In addition to visiting all the sights of London, we shared conversations with Jerry and Marita at our hotel, and then the better part of a late evening with Canadians Colin and Monie at a local ice cream parlor. They were an extremely nice couple. Obviously, we were curious about the food in London, and I must say the Pub scene is great fun.

We would recommend The Queen’s Arm’s near Victoria Station for fish and chips and a tankard of ale. A real surprise was an Asian restaurant named A.Wongs. It was gourmet food with over the top preparation, taste, and presentation like nothing I’ve ever had before. Perfection would be the word I would use.

Trisha and John Parker at The Queen's Arms

Trisha and John Parker
at The Queen’s Arms

The Queens Arms

The Queens Arms

A. Wongs

A. Wongs

On a flight to Stockholm, I was privileged to meet a terrific man named Urban who provided me with valuable insights into Swedish culture and politics. Our first and lasting impression of this city was entirely positive. It was very clean, the people were exceptionally friendly, and ladies forgive me, some of the most beautiful women I’ve ever seen. Trisha might have called me sexist, but she was very busy looking at all the handsome men. Our first morning at a sidewalk bistro was very enjoyable.

Trisha and John Parker Morning in Stockholm

Trisha and John Parker
Morning in Stockholm

On our first night in Stockholm, we discovered a little bistro called Ristorante 60 with both indoor and sidewalk tables. Next to us were two interesting young musicians and graduate music students named Phillip and Victor. Although we were a bit travel weary and there was a definite age difference, we actually wound up closing the place. Time flies. Here’s Trisha with the manager.

Trisha Parker Ristorante 60

Trisha Parker
Ristorante 60

The next night, at a local pub we met three truly great young men, Joe, Andrew, and Joe (we think he said Joe because he was sure we would not be able to pronounce his name). They had all returned from their second tour as part of a peace-keeping force in Afganistan. They could not have been more interesting and were so humble when we thanked them for their service. It was another wonderful evening.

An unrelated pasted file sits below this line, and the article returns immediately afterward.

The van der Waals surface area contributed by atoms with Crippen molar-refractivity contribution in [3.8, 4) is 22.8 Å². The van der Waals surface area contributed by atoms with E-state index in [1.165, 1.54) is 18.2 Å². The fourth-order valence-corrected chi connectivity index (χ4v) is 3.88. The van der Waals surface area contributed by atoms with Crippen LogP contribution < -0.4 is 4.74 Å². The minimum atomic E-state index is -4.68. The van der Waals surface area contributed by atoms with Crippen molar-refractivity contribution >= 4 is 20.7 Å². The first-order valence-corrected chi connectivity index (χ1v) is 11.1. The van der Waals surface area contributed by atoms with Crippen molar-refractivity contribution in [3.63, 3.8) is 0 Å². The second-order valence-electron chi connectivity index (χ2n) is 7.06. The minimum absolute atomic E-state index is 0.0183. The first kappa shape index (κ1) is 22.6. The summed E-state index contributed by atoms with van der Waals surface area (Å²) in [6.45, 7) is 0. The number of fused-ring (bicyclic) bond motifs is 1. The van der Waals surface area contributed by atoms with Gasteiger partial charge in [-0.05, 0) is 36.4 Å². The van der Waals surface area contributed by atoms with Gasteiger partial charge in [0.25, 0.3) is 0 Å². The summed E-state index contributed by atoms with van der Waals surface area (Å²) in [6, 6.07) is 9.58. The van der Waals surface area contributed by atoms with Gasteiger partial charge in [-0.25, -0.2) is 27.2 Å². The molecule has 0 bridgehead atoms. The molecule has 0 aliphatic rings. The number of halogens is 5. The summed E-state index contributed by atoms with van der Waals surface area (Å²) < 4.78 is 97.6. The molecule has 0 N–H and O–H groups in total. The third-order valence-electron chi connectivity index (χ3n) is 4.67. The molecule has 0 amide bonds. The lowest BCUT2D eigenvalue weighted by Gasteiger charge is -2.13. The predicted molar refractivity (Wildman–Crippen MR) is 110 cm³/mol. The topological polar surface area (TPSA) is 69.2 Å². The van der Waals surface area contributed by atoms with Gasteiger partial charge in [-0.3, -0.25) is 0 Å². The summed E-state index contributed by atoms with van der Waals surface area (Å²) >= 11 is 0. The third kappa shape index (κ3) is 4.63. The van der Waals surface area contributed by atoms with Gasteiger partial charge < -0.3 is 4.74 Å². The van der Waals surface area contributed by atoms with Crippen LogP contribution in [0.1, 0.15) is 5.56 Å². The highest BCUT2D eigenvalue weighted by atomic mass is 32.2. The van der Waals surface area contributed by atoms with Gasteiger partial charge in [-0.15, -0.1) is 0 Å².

While we enjoyed everything about this beautiful city, a true highlight was our visit to Millesgarden. This is the estate, now museum of famous sculpture Carl Milles and his artist wife Olga. The estate sits perched atop a hillside overlooking the water and city of Stockholm. While the art is magnificent and inspirational, the serenity was refreshing. We stopped often just to sit and take in the sheer beauty of this truly must-see location.

Millesgarden

Millesgarden

Millesgarden

Millesgarden

I should mention that when Swedish musical legends ABBA needed a couple to fill in for one performance, Trisha and I helped out.

Trisha and John Parker

Trisha and John Parker

Should anyone be planning a trip to Stockholm, Trisha and I highly recommend the Miss Clara Hotel. It’s an eight story former girl’s school that has been remodeled and transformed into a bright and modern place to stay. It has a beautiful restaurant and a great sauna. Obviously, many hotels have similar amenities, but it’s the warm and professional staff that sets this hotel apart from the others.

Traveling to Copenhagen, we had the pleasure of meeting Christian and Caroline and their beautiful family while having lunch on New Haven Street along the canal. Each of them warm, friendly, and with a great sense of humor. We had many different servers at our outside tables, and only one of them did not seem to speak English. Finally, while Christian was helping me figure out my bill, I asked him if the tip was included. He said, “Yes, I believe the tip is included.” Our non-English speaking server was just walking by the table, and in a very loud voice in perfect English said, “The tip is not included!” We all laughed hysterically at this very funny moment.

Trisha and John Parker Copenhagen

Trisha and John Parker
Copenhagen

Of course, among the dozens of amazing sites in Copenhagen, a tourist simply cannot miss the Little Mermaid.

Trisha and John Parker  The Little Mermaid

Trisha and John Parker
The Little Mermaid

In Amsterdam, we had the pleasure of meeting Doug and Joan, and Jim and Judy while visiting the Anne Frank house. It was a moving experience and afterward we all found a canal-side restaurant with the best Panini I’ve ever tasted. These folks turned out to be wonderful company and after lunch we actually wound up walking through various parts of the city together. The next morning, along a canal we had morning coffee for Trisha and the best hot chocolate I’ve ever tasted. The sightseeing then continued. O. K., we did share that pastry.

Trisha and John Parker Morning / Amsterdam

Trisha and John Parker
Morning / Amsterdam

 

For our next stop we headed to Brussels and on the train met a very interesting young Frenchman and world traveler named Stephane. It so happened that while we were there, the G7 leaders were meeting which gave the city an extra sense of activity with helicopters, limos, and lots of police escorts flying through the city streets. On our last day there, while boarding a bus to visit the Atomium, the last site on our list, the driver said he did not take credit cards. Not having enough Euros left, and getting near the end of the day, our plans would have been crushed. Total strangers Denny and Mary spoke up and offered their own money to buy our tickets. Obviously, we later reimbursed them, but what a wonderful gesture. The Atomium was the high point of the 1957 Brussels World Fair and it was a stopping point recently on T.V.’s Amazing Race. We loved it, especially the rocket ship feeling on the high speed elevator to the top.

Trisha and John Parker Brussels Atomium

Trisha and John Parker
Brussels Atomium